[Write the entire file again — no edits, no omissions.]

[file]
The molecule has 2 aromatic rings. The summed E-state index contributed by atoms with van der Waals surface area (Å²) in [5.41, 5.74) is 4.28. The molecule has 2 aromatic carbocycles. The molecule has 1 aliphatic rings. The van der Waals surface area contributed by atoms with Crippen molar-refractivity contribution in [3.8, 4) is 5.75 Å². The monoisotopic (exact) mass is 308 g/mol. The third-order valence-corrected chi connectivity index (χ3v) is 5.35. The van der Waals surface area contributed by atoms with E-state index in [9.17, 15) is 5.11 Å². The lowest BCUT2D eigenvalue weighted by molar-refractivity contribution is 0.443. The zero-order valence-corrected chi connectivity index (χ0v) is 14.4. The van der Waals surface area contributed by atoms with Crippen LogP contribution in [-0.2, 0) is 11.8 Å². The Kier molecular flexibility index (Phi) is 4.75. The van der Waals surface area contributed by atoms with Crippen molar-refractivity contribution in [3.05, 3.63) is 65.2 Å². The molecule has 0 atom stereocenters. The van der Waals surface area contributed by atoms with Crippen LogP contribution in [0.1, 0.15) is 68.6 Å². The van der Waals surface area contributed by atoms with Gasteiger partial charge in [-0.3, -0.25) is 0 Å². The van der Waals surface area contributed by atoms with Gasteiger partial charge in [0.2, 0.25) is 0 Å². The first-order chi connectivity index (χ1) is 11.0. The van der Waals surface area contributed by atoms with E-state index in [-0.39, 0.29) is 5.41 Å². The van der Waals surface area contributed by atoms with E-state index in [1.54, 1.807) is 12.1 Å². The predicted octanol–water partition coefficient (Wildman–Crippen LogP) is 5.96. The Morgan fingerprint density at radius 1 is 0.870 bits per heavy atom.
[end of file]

The molecule has 2 aromatic rings. The summed E-state index contributed by atoms with van der Waals surface area (Å²) in [5.41, 5.74) is 4.28. The molecule has 2 aromatic carbocycles. The molecule has 1 aliphatic rings. The van der Waals surface area contributed by atoms with Crippen molar-refractivity contribution in [3.8, 4) is 5.75 Å². The monoisotopic (exact) mass is 308 g/mol. The third-order valence-corrected chi connectivity index (χ3v) is 5.35. The van der Waals surface area contributed by atoms with E-state index in [9.17, 15) is 5.11 Å². The lowest BCUT2D eigenvalue weighted by molar-refractivity contribution is 0.443. The zero-order valence-corrected chi connectivity index (χ0v) is 14.4. The van der Waals surface area contributed by atoms with Crippen LogP contribution in [-0.2, 0) is 11.8 Å². The Kier molecular flexibility index (Phi) is 4.75. The van der Waals surface area contributed by atoms with Crippen molar-refractivity contribution in [3.05, 3.63) is 65.2 Å². The molecule has 0 atom stereocenters. The van der Waals surface area contributed by atoms with Crippen LogP contribution in [0.1, 0.15) is 68.6 Å². The van der Waals surface area contributed by atoms with Gasteiger partial charge in [-0.3, -0.25) is 0 Å². The van der Waals surface area contributed by atoms with Gasteiger partial charge in [0.2, 0.25) is 0 Å². The first-order chi connectivity index (χ1) is 11.0. The van der Waals surface area contributed by atoms with E-state index in [-0.39, 0.29) is 5.41 Å². The van der Waals surface area contributed by atoms with E-state index in [1.54, 1.807) is 12.1 Å². The predicted octanol–water partition coefficient (Wildman–Crippen LogP) is 5.96. The Morgan fingerprint density at radius 1 is 0.870 bits per heavy atom.